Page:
So, the Riverboat Gamblers, eh? This band seems to be one of the “it” bands of the underground this year after their performance at SXSW. And, with one listen of To the Confusion of Our Enemies, it’s easy to see why, even if you disagree.
The Gamblers are most obviously the kind of band that you’ve got to see live to really enjoy. The CD is good, but all I can think of while listening to it is how much fun it would be live. And that’s the word I’d use to sum up this whole album: fun.
Sonically, it seems to meld the kind of punk that’s championed here at the 'Org (the Lawrence Arms, the Loved Ones, Strike Anywhere, Bouncing Souls) and the kind of rock that garage-rock revivalist bands like the Strokes were trying to play. Also, I must say, they take a lot of influence from David Bowie. If you like Bowie, that’s a good thing, and, if you don’t like him, it’s still a good thing. Seriously. I don’t like Bowie that much, but I find myself really enjoying the places on here where they rip him off.
There are some really interesting moments here musically, like the brief pause towards the end of “True Crime.” And, lyrically, the band is not pulling any punches (see: “The Biz Loves Sluts”). Their sense of humor permeates the disc as well, with song titles like “The Song We Used to Call ‘Wasting Time’” and “The Gamblers Try Their Hand at International Diplomacy.” Also, if you like sing-alongs, you will be rewarded by Confusion.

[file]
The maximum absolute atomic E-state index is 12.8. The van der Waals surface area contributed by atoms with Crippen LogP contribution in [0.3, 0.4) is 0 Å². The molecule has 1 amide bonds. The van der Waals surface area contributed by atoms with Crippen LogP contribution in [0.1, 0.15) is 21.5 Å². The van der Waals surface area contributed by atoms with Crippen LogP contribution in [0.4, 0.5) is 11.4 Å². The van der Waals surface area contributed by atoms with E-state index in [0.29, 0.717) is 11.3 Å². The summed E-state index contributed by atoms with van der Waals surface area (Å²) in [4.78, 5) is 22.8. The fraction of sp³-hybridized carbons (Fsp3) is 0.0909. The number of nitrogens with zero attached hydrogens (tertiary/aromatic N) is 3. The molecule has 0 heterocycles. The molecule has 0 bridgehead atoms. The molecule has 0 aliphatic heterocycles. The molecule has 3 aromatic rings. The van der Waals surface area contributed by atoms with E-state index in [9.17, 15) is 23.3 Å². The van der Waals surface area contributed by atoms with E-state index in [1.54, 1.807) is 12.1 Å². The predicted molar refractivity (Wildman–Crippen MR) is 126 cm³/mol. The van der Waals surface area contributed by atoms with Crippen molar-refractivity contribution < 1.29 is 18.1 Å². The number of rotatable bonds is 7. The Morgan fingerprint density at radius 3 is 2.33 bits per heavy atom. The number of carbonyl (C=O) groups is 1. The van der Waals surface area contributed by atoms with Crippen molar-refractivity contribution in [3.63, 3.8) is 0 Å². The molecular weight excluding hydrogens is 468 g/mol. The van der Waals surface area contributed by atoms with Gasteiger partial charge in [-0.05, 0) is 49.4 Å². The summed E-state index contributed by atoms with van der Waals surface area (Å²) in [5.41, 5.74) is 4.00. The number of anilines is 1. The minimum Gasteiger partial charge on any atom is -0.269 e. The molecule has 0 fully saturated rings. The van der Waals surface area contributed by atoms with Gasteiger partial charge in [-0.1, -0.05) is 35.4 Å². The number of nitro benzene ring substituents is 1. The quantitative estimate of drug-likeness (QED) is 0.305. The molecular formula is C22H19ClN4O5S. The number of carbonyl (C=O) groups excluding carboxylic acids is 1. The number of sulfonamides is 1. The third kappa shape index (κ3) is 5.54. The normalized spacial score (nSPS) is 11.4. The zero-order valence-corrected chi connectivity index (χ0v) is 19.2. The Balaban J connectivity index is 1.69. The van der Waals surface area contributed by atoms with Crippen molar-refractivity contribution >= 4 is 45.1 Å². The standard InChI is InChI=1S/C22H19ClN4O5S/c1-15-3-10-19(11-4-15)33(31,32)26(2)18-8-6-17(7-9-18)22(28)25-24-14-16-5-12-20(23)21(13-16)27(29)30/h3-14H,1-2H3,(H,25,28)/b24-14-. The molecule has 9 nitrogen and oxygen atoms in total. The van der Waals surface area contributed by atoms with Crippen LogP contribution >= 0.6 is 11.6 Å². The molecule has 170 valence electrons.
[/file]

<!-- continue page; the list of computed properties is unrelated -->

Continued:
But there are some things I don’t like here. The songs tend to blend together into one album-length song. Again, this seems to be a hallmark of bands that are described as “live bands,” like Latterman, but if you like the song, it’ll be right up your alley. Myself, I like it okay. There’s nothing spectacular here, save for the promise of how crazy these songs would be live.
“Unicorn Shave Your Horn” is way too weird as well. I’ll admit that it made me laugh, but it’s so ridiculous that much of the intended humor is lost. My dog was sleeping, and she picked her head up and stared at the speakers in confusion. I am not kidding. Take that as you will.
I don’t know what else I can say about this CD. I tried to listen to it all the way through multiple times and ended up starting the review without ever having listened to the whole thing. Now that I’m at the end of the album, I can’t say I feel any different about the album. The songs, individually, are great. As an album, it gets pretty repetitive, and I find myself wanting to listen to something else. But, I do want to make sure to see them live next time they make their way to my town.